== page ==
As remarkable as the red wines are at Planeta, the white wines are just as notable – and how many Sicilian estate can you say that about? There are three very special whites from Planeta, the most famous being the Chardonnay, which was first produced from the 1994 vintage. Its baked apple and oak aromas along with its intensity grabbed the attention of many wine critics around the world, who proclaimed it as “Italy’s finest Chardonnay.” Today the wine is still an attention-grabber, but I think that recent vintages have been even better than those from the first few years, as today, the oak is less dominant, resulting in a better-balanced wine with more emphasis on fruit and overall structure.
The second white is Carricante, made from the grape of the same name, grown at the winery’s estate in the Etna district. Unoaked, this has pear and almond aromas, good richness on the palate, very good acidity and a finish with a light minerality (this clearly a by-product of the volcanic soils). Carricante, by the way, is loosely translated as “consistent” and after only two releases of this particular wine (2009 and 2010), Planeta’s versions of this wine clearly fit this adjective.
But for me, the truly outstanding white from Planeta is Cometa, a 100% Fiano. While Fiano is best-known as a variety from the Campania region of southern Italy, a few producers in Sicily also work with this grape. Clearly, no one in Sicily comes close to this version, a white with a lovely array of aromas ranging from pineapple to pear to chamomile; these aromas are quite intense and deeply developed, as the wine is aged only in stainless steel tanks. Quite rich on the palate, this is a white with amazing complexity, one that offers superb varietal character as well as layers of fruit and a lengthy finish, again with a distinct minerality. The 2009 is a particularly outstanding version of this wine; drink it tonight or set it aside for another 3-5 years and enjoy it with an array of foods, from grilled shrimp to sea bass to chicken breast.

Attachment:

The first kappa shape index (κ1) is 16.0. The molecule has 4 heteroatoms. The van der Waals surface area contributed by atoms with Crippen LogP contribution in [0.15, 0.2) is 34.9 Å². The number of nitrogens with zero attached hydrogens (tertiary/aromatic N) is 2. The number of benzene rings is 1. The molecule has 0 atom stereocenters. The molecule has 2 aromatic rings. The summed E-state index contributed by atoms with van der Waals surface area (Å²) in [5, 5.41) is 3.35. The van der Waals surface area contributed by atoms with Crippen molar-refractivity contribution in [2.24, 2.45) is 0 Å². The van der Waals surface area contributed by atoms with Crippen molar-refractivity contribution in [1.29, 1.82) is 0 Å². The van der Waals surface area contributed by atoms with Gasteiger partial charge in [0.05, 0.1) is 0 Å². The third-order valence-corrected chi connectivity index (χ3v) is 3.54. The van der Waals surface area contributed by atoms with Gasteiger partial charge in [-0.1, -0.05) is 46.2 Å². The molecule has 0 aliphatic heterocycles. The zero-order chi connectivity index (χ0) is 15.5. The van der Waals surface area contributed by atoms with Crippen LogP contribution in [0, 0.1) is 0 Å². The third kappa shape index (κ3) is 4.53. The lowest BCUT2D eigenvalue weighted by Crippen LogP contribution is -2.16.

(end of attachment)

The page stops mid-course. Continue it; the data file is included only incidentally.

So while quality is perhaps the most important factor for listing Planeta among the Top 100 wine producers in Italy, it’s the way that the family goes about their business – seeking out new estates and optimizing on local terroirs – that truly makes Planeta special.
P.S. While some of my Top 100 wine producers are quite small, which makes it difficult to find their wines in many markets, Planeta is a medium-large producer, whose wines can be found without too much difficulty.
P.P.S. Planeta also has one of the finest winery websites found anywhere. The site, in both Italian and English, has detailed information on all the winery estates as well as the wines. It also has some of the most complete information you can find about pairing individual wines with specific foods – Sicilian or otherwise.